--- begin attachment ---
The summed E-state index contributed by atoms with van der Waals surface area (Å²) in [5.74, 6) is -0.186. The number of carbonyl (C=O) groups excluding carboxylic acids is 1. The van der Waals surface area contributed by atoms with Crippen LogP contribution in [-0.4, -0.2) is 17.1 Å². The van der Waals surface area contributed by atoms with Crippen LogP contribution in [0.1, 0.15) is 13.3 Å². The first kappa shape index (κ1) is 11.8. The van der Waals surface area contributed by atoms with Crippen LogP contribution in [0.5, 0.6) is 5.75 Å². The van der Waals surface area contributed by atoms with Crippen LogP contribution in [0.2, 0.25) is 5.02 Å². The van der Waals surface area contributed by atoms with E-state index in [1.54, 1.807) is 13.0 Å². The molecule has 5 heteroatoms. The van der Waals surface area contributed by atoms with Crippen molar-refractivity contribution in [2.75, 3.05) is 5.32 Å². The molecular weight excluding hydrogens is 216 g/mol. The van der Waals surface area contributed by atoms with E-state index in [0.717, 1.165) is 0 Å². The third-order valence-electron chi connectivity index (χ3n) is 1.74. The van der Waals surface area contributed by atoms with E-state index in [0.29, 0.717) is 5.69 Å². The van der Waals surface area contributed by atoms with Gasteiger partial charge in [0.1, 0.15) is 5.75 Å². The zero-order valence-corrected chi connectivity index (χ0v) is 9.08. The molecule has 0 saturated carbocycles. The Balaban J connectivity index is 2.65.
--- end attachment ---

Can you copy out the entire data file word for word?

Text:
The summed E-state index contributed by atoms with van der Waals surface area (Å²) in [5.74, 6) is -0.186. The number of carbonyl (C=O) groups excluding carboxylic acids is 1. The van der Waals surface area contributed by atoms with Crippen LogP contribution in [-0.4, -0.2) is 17.1 Å². The van der Waals surface area contributed by atoms with Crippen LogP contribution in [0.1, 0.15) is 13.3 Å². The first kappa shape index (κ1) is 11.8. The van der Waals surface area contributed by atoms with Crippen LogP contribution in [0.5, 0.6) is 5.75 Å². The van der Waals surface area contributed by atoms with Crippen LogP contribution in [0.2, 0.25) is 5.02 Å². The van der Waals surface area contributed by atoms with E-state index in [1.54, 1.807) is 13.0 Å². The molecule has 5 heteroatoms. The van der Waals surface area contributed by atoms with Crippen molar-refractivity contribution in [2.75, 3.05) is 5.32 Å². The molecular weight excluding hydrogens is 216 g/mol. The van der Waals surface area contributed by atoms with E-state index in [0.717, 1.165) is 0 Å². The third-order valence-electron chi connectivity index (χ3n) is 1.74. The van der Waals surface area contributed by atoms with E-state index in [0.29, 0.717) is 5.69 Å². The van der Waals surface area contributed by atoms with Gasteiger partial charge in [0.1, 0.15) is 5.75 Å². The zero-order valence-corrected chi connectivity index (χ0v) is 9.08. The molecule has 0 saturated carbocycles. The Balaban J connectivity index is 2.65.